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The Dangerous Second Act

Randy (not his real name) and I were sitting in a coffee shop across the street from his office. As soon as we sat down to enjoy our overpriced lattes, I asked Randy why he asked for this meeting. He didn’t beat around the bush, “My exit from the tech company was way beyond my expectations, but I’m getting anxious to get back in the game. Do you know of any businesses that would appeal to me?”

I had heard rumors about the successful sale of Randy’s business (hey, in many ways Nashville is still a small town). I assumed Randy had a big pile of money to work with. But what I didn’t know until we met for coffee was just how mature Randy was, certainly more than you’d expect from a 32-year-old tech guru. As we discussed the kind of business that might appeal to him, Randy admitted he didn’t know everything about everything, and that he was willing to find something new and re-learn whatever he’d need to relearn to be successful. With an uncanny sense of wisdom he said, “What’s more dangerous? Not knowing what I don’t know, or thinking I know more than I know?”

Randy’s early career success has not turned him into a self-proclaimed business guru. Many business owners reach a level of success then begin to assume they know everything about everything, and that can come back to bite them when they take on a second business. I once knew a guy who made a bundle in a healthcare business who lost most of his wealth over five years in an overly ambitious real estate project. What did this healthcare guy know about real estate? From the looks of how it turned out, he knew nothing about real estate. This guy apparently assumed success in one business would translate into knowing what he needed to know about another business. Big mistake, expensive mistake.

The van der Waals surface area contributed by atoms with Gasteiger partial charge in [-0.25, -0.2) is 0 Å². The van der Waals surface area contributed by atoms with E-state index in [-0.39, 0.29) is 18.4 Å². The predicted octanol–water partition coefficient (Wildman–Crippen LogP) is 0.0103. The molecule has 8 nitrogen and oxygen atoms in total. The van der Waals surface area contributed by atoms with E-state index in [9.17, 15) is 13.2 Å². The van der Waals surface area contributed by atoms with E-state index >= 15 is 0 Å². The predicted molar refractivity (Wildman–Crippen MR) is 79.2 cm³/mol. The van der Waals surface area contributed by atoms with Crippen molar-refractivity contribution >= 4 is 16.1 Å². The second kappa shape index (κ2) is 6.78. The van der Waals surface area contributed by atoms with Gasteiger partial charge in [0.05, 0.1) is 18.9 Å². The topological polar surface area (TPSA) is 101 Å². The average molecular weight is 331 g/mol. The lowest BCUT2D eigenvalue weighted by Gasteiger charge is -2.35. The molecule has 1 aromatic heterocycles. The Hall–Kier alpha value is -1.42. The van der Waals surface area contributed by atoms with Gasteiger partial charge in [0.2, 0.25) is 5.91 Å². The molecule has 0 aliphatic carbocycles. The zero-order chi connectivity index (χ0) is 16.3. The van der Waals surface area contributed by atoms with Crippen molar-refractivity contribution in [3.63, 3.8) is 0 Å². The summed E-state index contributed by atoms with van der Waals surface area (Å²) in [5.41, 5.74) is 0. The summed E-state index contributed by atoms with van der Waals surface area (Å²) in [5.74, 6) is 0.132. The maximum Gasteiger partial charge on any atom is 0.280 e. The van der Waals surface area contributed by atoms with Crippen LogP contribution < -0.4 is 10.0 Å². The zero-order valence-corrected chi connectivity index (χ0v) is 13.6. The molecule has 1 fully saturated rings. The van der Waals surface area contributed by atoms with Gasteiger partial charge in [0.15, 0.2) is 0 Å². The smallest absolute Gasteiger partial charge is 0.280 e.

That’s why I was so impressed with Randy’s grounded thinking. He recognized that his first business success didn’t make him some kind of Warren Buffett business genius. While anxious to reinvest part of his wealth in another business and get back in the game, Randy knew he was essentially starting over.

Success in business breeds a level of confidence that can translate into arrogance. The most personally secure successful business owners I know are the ones who can distinguish the “why” of their success, while understanding their success wasn’t simply due to their wisdom or skill. Those are the business owners with whom I love to work when it’s time to start the second act of their career.

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Tennessee Valley Group

Jim is an attorney (non-resident status with the Missouri Bar) and though he no longer practices law, he has read and negotiated enough legal documents to fill a cargo tanker. He has an MBA from Harvard Business School and knows how Wall Street and private equity operates. Jim is a Tennessee Supreme Court Rule 31 listed general civil mediator with tons of experience helping business owners (large and small) work through sensitive problems to achieve winning results. He is the author of "Home Run, A Pro's Guide to Selling Your Business, Seven Principles to Make Your Company Irresistible."